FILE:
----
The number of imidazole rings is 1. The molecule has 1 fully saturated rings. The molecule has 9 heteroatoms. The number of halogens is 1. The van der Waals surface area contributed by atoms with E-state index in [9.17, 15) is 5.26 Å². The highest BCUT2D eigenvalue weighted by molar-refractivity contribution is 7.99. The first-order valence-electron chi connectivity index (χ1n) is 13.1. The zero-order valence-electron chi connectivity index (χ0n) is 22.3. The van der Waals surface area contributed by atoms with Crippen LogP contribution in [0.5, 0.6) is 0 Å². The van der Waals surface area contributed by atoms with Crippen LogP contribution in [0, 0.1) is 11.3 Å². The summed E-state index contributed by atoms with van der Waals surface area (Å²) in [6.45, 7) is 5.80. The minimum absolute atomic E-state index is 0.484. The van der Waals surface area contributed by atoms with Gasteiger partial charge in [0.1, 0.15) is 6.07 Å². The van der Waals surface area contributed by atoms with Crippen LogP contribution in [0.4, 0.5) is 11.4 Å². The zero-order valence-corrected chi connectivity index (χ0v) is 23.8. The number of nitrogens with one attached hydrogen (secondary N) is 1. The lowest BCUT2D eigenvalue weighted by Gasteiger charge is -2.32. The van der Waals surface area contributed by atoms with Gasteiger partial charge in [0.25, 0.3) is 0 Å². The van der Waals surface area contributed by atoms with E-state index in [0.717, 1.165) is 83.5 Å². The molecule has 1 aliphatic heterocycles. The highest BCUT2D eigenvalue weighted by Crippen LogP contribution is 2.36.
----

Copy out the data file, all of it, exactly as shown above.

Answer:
The number of imidazole rings is 1. The molecule has 1 fully saturated rings. The molecule has 9 heteroatoms. The number of halogens is 1. The van der Waals surface area contributed by atoms with E-state index in [9.17, 15) is 5.26 Å². The highest BCUT2D eigenvalue weighted by molar-refractivity contribution is 7.99. The first-order valence-electron chi connectivity index (χ1n) is 13.1. The zero-order valence-electron chi connectivity index (χ0n) is 22.3. The van der Waals surface area contributed by atoms with Crippen LogP contribution in [0.5, 0.6) is 0 Å². The van der Waals surface area contributed by atoms with Crippen LogP contribution in [0, 0.1) is 11.3 Å². The summed E-state index contributed by atoms with van der Waals surface area (Å²) in [6.45, 7) is 5.80. The minimum absolute atomic E-state index is 0.484. The van der Waals surface area contributed by atoms with Gasteiger partial charge in [0.1, 0.15) is 6.07 Å². The van der Waals surface area contributed by atoms with Crippen LogP contribution in [0.4, 0.5) is 11.4 Å². The zero-order valence-corrected chi connectivity index (χ0v) is 23.8. The number of nitrogens with one attached hydrogen (secondary N) is 1. The lowest BCUT2D eigenvalue weighted by Gasteiger charge is -2.32. The van der Waals surface area contributed by atoms with Gasteiger partial charge in [0.25, 0.3) is 0 Å². The van der Waals surface area contributed by atoms with E-state index in [0.717, 1.165) is 83.5 Å². The molecule has 1 aliphatic heterocycles. The highest BCUT2D eigenvalue weighted by Crippen LogP contribution is 2.36.